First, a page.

It seems strange to find a minimum input voltage in the specifications of a multimeter. This has everything to do with the fully automatic switching. The electronics of the V01A only interpret an input as a voltage to be measured if you apply a DC or AC voltage of at least 0.8 V. If there is a lower voltage at the input, the display still shows 'Auto'. This is quite a high threshold, because it means that you cannot measure conductive voltages of diodes, for example!
If you put a resistance of less than 50 Ω between the terminals, the V01A automatically switches to the continuity mode, the LED lights up and the buzzer is activated.

The Aneng V01A multimeter on the test bench

Measurement of direct voltages
As a first test, we connected the Aneng V01A to our reference voltage source, which supplies DC voltages of 2.500 V ~ 5.000 V ~ 7.500 V ~ 10.000 V. As the table below shows, the measurement results are convincing. With a maximum deviation of 0.32%, our test sample appears to perform better than the specifications suggest.

Aneng-V01A-multimeter-05 (© 2019 Jos Verstraten)
The Aneng V01A connected to our reference voltage source. (© 2019 Jos Verstraten)
Afterwards, we applied DC voltages to the inputs of this meter from an accurate digitally adjustable power supply. Indeed, it appears that the minimum voltage to be measured is 0.8 V. At lower voltages, the meter does nothing. The accuracy of the measured voltages is excellent, see the table below. In all measurements the percentage error remained below the specified value.

Aneng-V01A-multimeter-06 (© 2019 Jos Verstraten)
The accuracy of DC voltage measurements. (© 2019 Jos Verstraten)
Measurement of AC voltages
In the absence of variac, we have to use the output voltage of our digitally adjustable function generator. The table below shows the measurement results for a sine wave voltage with a frequency of 50 Hz. Again, the lower measurement limit is 0.8 V.

Aneng-V01A-multimeter-07 (© 2019 Jos Verstraten)
The accuracy of AC voltage measurements. (© 2019 Jos Verstraten)
The input resistance at voltage measurements
Strangely enough, this parameter is not specified by the manufacturer. Most multimeters have a resistance of 10 MΩ when measuring voltages, so that you have the least possible influence on the voltage distribution in the circuit in which you measure. Not specifying this parameter in the specifications made us curious. Fortunately, this parameter is easy to measure. Connect an adjustable voltage to the meter until it indicates exactly 20.00 V, for example. Then set a very accurate resistor of 100 kΩ is series with one of the test leads. The meter will now indicate a lower voltage and from the voltage difference you can calculate the internal resistance of the meter. To our astonishment, two measurements (20.00 Vdc and 2.000 Vdc) revealed an input resistance of only 277 kΩ! When measuring the 230 V mains voltage, an input resistance of 275 kΩ was calculated in the same way.
As a result, the V01A becomes completely unreliable when measuring in high impedance circuits!

Test of the RMS value of signal shapes
According to the specifications, the V01A calculates the RMS value of the applied AC voltages. The RMS value of an AC voltage is equal to a DC voltage that generates the same thermal power in a load as the considered RMS value. We have a good professional multimeter which calculate the RMS value of various signal shapes very accurate. We have supplied the V01A with various signal shapes with a frequency of 50 Hz and set the amplitude of the function generator so that our reference meter in all cases indicated an RMS value of 3.000 V. These results are again excellent, see the table below.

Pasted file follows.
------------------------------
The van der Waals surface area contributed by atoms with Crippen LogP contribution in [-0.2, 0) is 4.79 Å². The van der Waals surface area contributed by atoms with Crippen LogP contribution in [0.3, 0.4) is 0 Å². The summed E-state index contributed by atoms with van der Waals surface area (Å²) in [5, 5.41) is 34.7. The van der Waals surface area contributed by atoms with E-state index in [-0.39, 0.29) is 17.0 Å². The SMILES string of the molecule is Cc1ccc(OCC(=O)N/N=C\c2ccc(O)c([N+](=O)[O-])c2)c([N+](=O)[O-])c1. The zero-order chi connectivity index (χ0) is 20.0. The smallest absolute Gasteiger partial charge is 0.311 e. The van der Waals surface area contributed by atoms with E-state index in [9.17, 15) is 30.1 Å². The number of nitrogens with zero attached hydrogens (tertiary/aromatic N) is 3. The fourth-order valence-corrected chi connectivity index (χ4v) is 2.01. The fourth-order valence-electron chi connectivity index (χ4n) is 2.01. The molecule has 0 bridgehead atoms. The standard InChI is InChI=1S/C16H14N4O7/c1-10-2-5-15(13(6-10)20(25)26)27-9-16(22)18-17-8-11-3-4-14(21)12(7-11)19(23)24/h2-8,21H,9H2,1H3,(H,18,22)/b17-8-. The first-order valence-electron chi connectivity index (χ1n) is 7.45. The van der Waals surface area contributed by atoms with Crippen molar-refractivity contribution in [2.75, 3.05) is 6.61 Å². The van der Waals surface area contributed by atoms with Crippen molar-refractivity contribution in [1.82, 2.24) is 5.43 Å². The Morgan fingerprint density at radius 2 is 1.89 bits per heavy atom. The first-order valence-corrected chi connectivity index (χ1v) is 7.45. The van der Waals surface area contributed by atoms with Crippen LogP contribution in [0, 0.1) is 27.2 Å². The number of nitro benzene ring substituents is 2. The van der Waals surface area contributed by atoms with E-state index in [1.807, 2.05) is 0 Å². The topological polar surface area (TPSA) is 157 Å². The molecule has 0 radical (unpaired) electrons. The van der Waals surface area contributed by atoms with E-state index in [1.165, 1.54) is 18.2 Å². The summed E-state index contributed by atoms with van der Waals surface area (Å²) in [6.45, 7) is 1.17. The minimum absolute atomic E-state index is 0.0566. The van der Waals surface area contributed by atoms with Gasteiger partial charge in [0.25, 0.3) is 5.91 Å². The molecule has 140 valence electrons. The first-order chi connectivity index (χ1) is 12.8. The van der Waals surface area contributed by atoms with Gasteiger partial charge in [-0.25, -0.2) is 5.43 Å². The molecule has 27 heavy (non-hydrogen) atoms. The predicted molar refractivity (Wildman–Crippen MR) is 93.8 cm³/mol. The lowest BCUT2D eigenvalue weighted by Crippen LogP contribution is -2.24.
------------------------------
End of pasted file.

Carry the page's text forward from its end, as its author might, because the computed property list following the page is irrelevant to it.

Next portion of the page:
Aneng-V01A-multimeter-08 (© 2019 Jos Verstraten)
The measured RMS value of different signal shapes. (© 2019 Jos Verstraten)
Test of the frequency response
According to the specifications, the meter should measure accurately from 40 Hz to 1 kHz. Unfortunately there is no indication of what is understood by 'accurately'. In the graph below we have tested this feature of the V01A. And again, it's getting monotonous, we were very enthusiastic about the performance of this cheap meter. As a reference, the reading on the V01A at 50 Hz was set to 3.000 Vrms and afterwards the frequency was varied at constant output voltage of the generator. The conclusion is that you can trust this meter between 30 Hz and 1 kHz.

Aneng-V01A-multimeter-09 (© 2019 Jos Verstraten)
The frequency response of the Aneng V01A. (© 2019 Jos Verstraten)
Measurement of DC currents
You don't do that very often in practice, but the only time you do it you can rely on the V01A. The table below shows the measurement results obtained by driving accurate currents through the meter using a digitally adjustable current sink. What is striking here is that the meter does display up to 9999 with DC currents and not up to 4000, as is the case with voltages. A strange twist in this device, because measuring currents consists of measuring the voltage drop over the current shunt. Why this voltage can be measured here up to 9999 and not in the voltage range is a mystery.

Aneng-V01A-multimeter-10 (© 2019 Jos Verstraten)
The accuracy of DC current measurements. (© 2019 Jos Verstraten)
Measuring resistors
We have tested the performance of the V01A with our resistor bank, composed of six 0.1 % resistors. The results are shown in the table below. Also in this area the Aneng-meter performs much better than the manufacturer promises. However, a remark is in place. When measuring resistors it takes quite a bit of time before the reading is stable. The constant measurement current is 1 μA in the kΩ range and 0.1 μA in the MΩ range.

Aneng-V01A-multimeter-11 (© 2019 Jos Verstraten)
The accuracy of resistor measurements. (© 2019 Jos Verstraten)
The NCV function
That's a function of this meter that doesn't satisfy us. It is not possible to discover power lines in the wall. What does work is determining whether there is voltage on a wall socket. Hold down the button 'NCV' and hold the top of the meter against the socket and the meter (usually) starts to beep. This low sensitivity is not an exemplary error, because several reviewers on the Internet have come to the same conclusion.
The V01A is not a reliable device to detect the presence of the mains voltage via the NCV function.

Our opinion on the Aneng V01A multimeter

We have a double feeling about this nice handheld meter. We are very satisfied with the accuracy of the measurements. If this was the only reference point, we would recommend this cheap multimeter without any reservation.
The fully automatic switching functions are very useful in practice, but have the disadvantage that you can't measure voltages smaller than 0.8 V. A second disadvantage of this meter is that the input resistance is extremely low: 300 kΩ. For measurements in high impedance circuits this can be a big problem, so you can't trust the measurement results.
Despite the low price, the easy to use design and the good accuracy, we cannot recommend the Aneng V01A.